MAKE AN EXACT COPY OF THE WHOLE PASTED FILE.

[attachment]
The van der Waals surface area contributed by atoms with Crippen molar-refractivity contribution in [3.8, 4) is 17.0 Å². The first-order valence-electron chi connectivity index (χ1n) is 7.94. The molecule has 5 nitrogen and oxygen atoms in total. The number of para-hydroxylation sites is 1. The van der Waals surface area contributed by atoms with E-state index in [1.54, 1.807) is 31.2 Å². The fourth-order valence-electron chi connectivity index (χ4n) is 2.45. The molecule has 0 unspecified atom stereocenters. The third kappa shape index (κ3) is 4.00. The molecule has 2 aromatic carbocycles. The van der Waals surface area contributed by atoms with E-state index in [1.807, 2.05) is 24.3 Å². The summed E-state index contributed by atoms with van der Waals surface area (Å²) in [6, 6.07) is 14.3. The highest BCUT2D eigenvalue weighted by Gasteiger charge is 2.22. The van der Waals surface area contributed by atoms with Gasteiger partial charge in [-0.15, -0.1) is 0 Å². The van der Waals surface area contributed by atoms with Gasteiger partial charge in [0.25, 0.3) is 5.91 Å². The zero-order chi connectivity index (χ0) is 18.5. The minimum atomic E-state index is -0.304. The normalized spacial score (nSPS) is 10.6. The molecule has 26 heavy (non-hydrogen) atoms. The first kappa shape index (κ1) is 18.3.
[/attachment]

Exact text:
The van der Waals surface area contributed by atoms with Crippen molar-refractivity contribution in [3.8, 4) is 17.0 Å². The first-order valence-electron chi connectivity index (χ1n) is 7.94. The molecule has 5 nitrogen and oxygen atoms in total. The number of para-hydroxylation sites is 1. The van der Waals surface area contributed by atoms with E-state index in [1.54, 1.807) is 31.2 Å². The fourth-order valence-electron chi connectivity index (χ4n) is 2.45. The molecule has 0 unspecified atom stereocenters. The third kappa shape index (κ3) is 4.00. The molecule has 2 aromatic carbocycles. The van der Waals surface area contributed by atoms with E-state index in [1.807, 2.05) is 24.3 Å². The summed E-state index contributed by atoms with van der Waals surface area (Å²) in [6, 6.07) is 14.3. The highest BCUT2D eigenvalue weighted by Gasteiger charge is 2.22. The van der Waals surface area contributed by atoms with Gasteiger partial charge in [-0.15, -0.1) is 0 Å². The van der Waals surface area contributed by atoms with Gasteiger partial charge in [0.25, 0.3) is 5.91 Å². The zero-order chi connectivity index (χ0) is 18.5. The minimum atomic E-state index is -0.304. The normalized spacial score (nSPS) is 10.6. The molecule has 26 heavy (non-hydrogen) atoms. The first kappa shape index (κ1) is 18.3.